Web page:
Former First Lady and life President of the 31st December Women's Movement (DWM), Nana Konadu Agyeman Rawlings has explained the issues surrounding the restrained love affair between her daughter, Ezenator Rawlings and Selassie O'Sullivan-Djentuh, which led to the infamous identification hair-cut.
Mrs Rawlings' security guards allegedly pounced on Selasie, her first daughter's boyfriend, scraped his head with a rusty razor blade and locked him up in a guard room at the Osu Castle, where her husband held sway.
The former First Lady later appeared on a radio station with a bellicose voice and with impunity, justified the maltreatment, saying it was a mere 'identification hair cut'.
Speaking on several Kumasi-based radio stations including Angel Fm last Wednesday, Mrs Rawlings said she does not choose boyfriends for her daughters, playing down the identification hair cut given Ezenator's boyfriend.
The interview, which touched on her life out of power and the state of her DWM, was widely listened to by a large audience, and by the time it ended, a mammoth crowd had gathered at the premises of the station, with people craning their necks to catch a glimpse of the former First Lady.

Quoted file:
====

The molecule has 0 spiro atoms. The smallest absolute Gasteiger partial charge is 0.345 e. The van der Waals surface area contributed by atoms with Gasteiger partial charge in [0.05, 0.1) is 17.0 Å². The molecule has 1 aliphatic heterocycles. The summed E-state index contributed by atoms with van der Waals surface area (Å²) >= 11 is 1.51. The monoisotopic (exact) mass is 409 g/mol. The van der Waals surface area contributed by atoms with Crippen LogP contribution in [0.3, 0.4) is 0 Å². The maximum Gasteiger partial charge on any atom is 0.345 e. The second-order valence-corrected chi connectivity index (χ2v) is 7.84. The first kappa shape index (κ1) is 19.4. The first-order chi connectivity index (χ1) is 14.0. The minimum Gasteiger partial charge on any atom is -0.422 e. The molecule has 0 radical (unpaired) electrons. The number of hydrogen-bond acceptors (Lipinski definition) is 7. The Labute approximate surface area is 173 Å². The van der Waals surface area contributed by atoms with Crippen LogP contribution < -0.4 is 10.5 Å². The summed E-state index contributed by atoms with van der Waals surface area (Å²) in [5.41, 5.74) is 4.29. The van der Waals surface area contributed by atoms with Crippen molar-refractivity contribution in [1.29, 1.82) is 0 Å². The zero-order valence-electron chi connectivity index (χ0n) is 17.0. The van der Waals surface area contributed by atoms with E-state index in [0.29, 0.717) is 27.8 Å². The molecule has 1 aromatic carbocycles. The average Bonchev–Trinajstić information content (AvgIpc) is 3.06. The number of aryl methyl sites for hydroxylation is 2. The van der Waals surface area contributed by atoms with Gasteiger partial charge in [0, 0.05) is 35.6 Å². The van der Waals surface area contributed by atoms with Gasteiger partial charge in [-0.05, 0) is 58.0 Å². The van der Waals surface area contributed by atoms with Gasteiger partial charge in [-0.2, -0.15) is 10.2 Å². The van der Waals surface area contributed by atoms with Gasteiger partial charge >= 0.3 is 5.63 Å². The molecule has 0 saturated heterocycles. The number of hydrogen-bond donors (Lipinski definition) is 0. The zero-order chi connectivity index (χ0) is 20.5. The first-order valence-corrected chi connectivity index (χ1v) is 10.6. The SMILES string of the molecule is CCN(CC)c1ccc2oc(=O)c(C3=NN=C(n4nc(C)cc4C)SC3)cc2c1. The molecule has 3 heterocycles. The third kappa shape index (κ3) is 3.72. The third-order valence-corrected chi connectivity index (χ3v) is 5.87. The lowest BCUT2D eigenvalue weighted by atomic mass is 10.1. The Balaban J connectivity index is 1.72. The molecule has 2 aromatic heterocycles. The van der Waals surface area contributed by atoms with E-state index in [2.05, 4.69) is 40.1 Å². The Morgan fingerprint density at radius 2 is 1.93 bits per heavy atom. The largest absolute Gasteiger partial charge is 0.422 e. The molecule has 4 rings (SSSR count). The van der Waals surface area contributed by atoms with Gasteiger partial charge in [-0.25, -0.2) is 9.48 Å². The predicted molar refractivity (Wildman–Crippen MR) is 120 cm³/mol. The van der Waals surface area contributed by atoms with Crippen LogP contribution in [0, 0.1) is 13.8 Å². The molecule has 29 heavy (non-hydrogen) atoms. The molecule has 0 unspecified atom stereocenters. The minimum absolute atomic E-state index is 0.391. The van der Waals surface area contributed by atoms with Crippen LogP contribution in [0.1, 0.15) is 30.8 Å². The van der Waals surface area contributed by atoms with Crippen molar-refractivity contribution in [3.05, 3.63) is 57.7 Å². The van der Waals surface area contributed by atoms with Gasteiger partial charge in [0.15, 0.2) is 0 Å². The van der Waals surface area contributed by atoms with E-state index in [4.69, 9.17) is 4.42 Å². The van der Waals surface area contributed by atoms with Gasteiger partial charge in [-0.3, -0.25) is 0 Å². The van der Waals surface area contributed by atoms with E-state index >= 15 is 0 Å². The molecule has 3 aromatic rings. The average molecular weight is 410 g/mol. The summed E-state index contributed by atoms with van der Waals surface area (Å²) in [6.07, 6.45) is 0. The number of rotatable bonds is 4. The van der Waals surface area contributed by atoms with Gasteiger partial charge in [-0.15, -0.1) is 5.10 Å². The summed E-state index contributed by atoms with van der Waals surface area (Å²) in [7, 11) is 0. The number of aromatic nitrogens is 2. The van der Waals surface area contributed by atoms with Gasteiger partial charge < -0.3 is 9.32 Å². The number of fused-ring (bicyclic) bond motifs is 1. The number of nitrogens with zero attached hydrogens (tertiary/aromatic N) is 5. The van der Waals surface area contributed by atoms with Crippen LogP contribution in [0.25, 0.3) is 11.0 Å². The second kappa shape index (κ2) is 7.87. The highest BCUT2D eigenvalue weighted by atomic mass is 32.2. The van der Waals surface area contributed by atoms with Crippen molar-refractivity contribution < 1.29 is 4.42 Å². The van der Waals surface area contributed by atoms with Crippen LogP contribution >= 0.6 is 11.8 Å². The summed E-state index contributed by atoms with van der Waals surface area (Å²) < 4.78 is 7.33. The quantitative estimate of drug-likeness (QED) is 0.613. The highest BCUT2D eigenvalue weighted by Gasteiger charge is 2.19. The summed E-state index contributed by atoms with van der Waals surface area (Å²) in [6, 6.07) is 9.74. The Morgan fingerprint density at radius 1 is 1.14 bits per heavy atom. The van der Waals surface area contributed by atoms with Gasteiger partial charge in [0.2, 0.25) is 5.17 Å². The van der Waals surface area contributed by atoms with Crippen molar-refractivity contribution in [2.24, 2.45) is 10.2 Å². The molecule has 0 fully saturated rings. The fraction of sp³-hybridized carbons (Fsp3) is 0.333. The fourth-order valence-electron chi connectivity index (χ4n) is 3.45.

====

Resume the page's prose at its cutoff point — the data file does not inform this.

It would be recalled, according to a January 2001 report by Amnesty International, Selassie O'Sullivan-Djentuh, aged 23, and two employees of his mother - William Katey and James Narh - were seized by armed men.
Because of previous threats by members of the presidential guard, his parents sought information on the whereabouts of their son at the Castle, which was refused.
His father was detained overnight for questioning by the military after appealing on national radio for information about their son.
The three men were released from detention after three days at the Castle, where they were reportedly assaulted, threatened and held in a dark and overcrowded cell in which there was no room to lie down.
After further threats, attacks in the state-controlled news media against the family, and the demolition by armed police of family property, Selassie O'Sullivan-Djentuh left the country for fear of his life.
His parents were charged with and convicted of assaulting a member of the presidential guard and offensive conduct.
A Circuit Tribunal in Accra ordered their imprisonment for two weeks to await sentencing. After widespread protests, the court bonded them to keep the peace or risk re-imprisonment.
Strangely, Nana Konadu described the Kufuor Administration as the worst in the history of the country, in terms of human rights abuses.
According to her, the continued harassment of her family and her Movement by the ruling New Patriotic Party (NPP) administration had taken a great deal of her time and energy, lamenting that going to court had now become her 'profession'.
She took a further swipe at President Kufuor, saying he had unleashed a number of security operatives and journalists on her family.